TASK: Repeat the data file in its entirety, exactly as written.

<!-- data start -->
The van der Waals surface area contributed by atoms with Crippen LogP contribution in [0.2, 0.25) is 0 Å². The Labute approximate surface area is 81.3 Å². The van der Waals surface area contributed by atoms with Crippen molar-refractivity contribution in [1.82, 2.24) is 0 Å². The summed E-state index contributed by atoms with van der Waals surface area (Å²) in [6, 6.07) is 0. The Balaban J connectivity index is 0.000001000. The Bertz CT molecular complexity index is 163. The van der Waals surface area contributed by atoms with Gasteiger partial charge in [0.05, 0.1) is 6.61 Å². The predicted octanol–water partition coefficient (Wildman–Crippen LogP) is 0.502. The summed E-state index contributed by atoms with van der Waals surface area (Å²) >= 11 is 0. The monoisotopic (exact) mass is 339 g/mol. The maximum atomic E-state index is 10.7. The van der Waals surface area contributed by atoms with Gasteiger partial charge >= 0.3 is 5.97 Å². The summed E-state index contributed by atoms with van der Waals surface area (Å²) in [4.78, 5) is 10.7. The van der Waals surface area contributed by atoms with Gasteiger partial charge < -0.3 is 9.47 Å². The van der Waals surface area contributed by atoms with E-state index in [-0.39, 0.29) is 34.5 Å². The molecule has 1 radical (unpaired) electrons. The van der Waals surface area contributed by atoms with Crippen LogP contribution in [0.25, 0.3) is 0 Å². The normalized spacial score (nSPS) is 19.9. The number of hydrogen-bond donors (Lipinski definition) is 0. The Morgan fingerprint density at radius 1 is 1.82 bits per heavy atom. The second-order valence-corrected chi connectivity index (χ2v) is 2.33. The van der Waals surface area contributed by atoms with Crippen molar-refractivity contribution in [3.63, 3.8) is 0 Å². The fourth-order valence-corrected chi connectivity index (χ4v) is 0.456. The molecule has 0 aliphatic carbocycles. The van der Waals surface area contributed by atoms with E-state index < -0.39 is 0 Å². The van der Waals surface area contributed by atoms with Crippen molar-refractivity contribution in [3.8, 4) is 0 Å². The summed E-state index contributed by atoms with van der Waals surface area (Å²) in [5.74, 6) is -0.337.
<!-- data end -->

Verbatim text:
The van der Waals surface area contributed by atoms with Crippen LogP contribution in [0.2, 0.25) is 0 Å². The Labute approximate surface area is 81.3 Å². The van der Waals surface area contributed by atoms with Crippen molar-refractivity contribution in [1.82, 2.24) is 0 Å². The summed E-state index contributed by atoms with van der Waals surface area (Å²) in [6, 6.07) is 0. The Balaban J connectivity index is 0.000001000. The Bertz CT molecular complexity index is 163. The van der Waals surface area contributed by atoms with Gasteiger partial charge in [0.05, 0.1) is 6.61 Å². The predicted octanol–water partition coefficient (Wildman–Crippen LogP) is 0.502. The summed E-state index contributed by atoms with van der Waals surface area (Å²) >= 11 is 0. The monoisotopic (exact) mass is 339 g/mol. The maximum atomic E-state index is 10.7. The van der Waals surface area contributed by atoms with Gasteiger partial charge >= 0.3 is 5.97 Å². The summed E-state index contributed by atoms with van der Waals surface area (Å²) in [4.78, 5) is 10.7. The van der Waals surface area contributed by atoms with Gasteiger partial charge < -0.3 is 9.47 Å². The van der Waals surface area contributed by atoms with E-state index in [-0.39, 0.29) is 34.5 Å². The molecule has 1 radical (unpaired) electrons. The van der Waals surface area contributed by atoms with Crippen LogP contribution in [0.25, 0.3) is 0 Å². The normalized spacial score (nSPS) is 19.9. The number of hydrogen-bond donors (Lipinski definition) is 0. The Morgan fingerprint density at radius 1 is 1.82 bits per heavy atom. The second-order valence-corrected chi connectivity index (χ2v) is 2.33. The van der Waals surface area contributed by atoms with Crippen molar-refractivity contribution in [3.63, 3.8) is 0 Å². The fourth-order valence-corrected chi connectivity index (χ4v) is 0.456. The molecule has 0 aliphatic carbocycles. The van der Waals surface area contributed by atoms with E-state index < -0.39 is 0 Å². The van der Waals surface area contributed by atoms with Crippen molar-refractivity contribution in [3.8, 4) is 0 Å². The summed E-state index contributed by atoms with van der Waals surface area (Å²) in [5.74, 6) is -0.337.